Next step in robot development is child’s play

April 26th, 2008 - 3:35 pm ICT by admin  

Washington, April 26 (IANS) Teaching robots to understand enough about the real world to allow them to act independently has proved to be more difficult than first thought. The technologies developed on the iCub platform - such as grasping, locomotion, interaction, language-action association - are of great relevance to further advances in the field of industrial service robotics.

The EU-funded RobotCub project, which designed the iCub, will send one each to six European research labs. Each of the labs proposed winning projects to help train the robots to learn about their surroundings - just as a child would.

The six projects include one from Imperial College London that will explore how ‘mirror neurons’ found in the human brain can be translated into a digital application.

‘Mirror neurons’, discovered in the early 1990s, trigger memories of previous experiences when humans are trying to understand the physical actions of others. A separate team at Barcelona will also work on iCub’s ‘cognitive architecture’.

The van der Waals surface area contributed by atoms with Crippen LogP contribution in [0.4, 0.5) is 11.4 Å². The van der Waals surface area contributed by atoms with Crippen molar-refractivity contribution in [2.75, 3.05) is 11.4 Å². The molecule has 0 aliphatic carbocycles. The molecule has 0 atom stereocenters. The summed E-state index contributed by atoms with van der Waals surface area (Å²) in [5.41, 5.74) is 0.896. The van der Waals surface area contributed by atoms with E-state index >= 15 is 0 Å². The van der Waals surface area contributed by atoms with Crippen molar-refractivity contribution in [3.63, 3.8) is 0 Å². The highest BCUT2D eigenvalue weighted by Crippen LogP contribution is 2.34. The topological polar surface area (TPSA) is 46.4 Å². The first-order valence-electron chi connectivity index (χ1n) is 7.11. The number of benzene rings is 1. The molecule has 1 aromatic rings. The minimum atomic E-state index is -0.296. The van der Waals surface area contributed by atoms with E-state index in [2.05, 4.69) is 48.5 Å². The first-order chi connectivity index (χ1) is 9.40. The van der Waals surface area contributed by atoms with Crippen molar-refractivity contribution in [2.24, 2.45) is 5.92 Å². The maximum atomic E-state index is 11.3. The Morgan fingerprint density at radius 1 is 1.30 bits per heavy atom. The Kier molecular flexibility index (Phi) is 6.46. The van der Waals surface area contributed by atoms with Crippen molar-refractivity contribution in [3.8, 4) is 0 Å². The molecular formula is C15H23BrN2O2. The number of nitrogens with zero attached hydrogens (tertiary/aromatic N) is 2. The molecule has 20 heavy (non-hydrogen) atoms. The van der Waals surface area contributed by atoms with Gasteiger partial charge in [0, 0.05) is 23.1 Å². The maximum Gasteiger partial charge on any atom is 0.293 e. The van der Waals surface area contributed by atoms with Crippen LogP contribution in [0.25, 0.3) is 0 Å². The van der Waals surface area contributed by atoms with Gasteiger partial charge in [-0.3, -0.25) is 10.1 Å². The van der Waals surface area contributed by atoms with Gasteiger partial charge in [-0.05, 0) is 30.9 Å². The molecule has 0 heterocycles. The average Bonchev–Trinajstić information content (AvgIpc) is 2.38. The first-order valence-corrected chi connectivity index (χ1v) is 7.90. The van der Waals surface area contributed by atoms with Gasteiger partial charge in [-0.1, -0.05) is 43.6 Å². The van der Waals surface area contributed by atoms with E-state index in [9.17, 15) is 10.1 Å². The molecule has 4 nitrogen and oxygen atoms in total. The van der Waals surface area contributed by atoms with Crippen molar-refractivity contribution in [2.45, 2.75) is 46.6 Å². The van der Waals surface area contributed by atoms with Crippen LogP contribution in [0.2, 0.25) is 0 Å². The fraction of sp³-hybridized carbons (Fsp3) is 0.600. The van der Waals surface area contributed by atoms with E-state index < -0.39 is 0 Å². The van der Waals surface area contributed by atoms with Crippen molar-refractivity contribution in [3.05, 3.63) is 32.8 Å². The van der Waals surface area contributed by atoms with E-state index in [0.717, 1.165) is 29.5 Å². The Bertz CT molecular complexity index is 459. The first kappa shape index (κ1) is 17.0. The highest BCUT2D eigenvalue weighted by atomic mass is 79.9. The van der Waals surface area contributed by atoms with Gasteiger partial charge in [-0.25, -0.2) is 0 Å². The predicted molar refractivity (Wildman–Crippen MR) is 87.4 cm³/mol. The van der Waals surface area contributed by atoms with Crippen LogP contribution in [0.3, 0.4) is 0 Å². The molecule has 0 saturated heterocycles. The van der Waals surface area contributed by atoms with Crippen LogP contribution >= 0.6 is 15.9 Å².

At the same time, a team headquartered in Paris will explore the dynamics needed to achieve full body control for iCub.

Researchers at Munich will work on the development of iCub’s manipulation skills.

A project team from the University of Lyons will explore internal simulation techniques - something our brains do when planning actions or trying to understand the actions of others.

Over in Turkey, a team based in Ankara will focus almost exclusively on language acquisition and the iCub’s ability to link objects with verbal utterances, reports Sciencedaily.

“The six winners had to show they could really use and maintain the robot, and secondly the project had to exploit the capabilities of the robot,” said Giorgio Metta, one of the developers of iCub. “Looking at the proposals from the winners, it was clear that if we gave them a robot we would get something in return.”

The iCub robots are about the size of three-year-old children, with highly dexterous hands and fully articulated heads and eyes. They have hearing and touch capabilities and are designed to be able to crawl on all fours and to sit up.

Once the assembly of the six robots for the research projects is completed, the developers plan to build more iCubs, creating between 15 and 20 in use around Europe.

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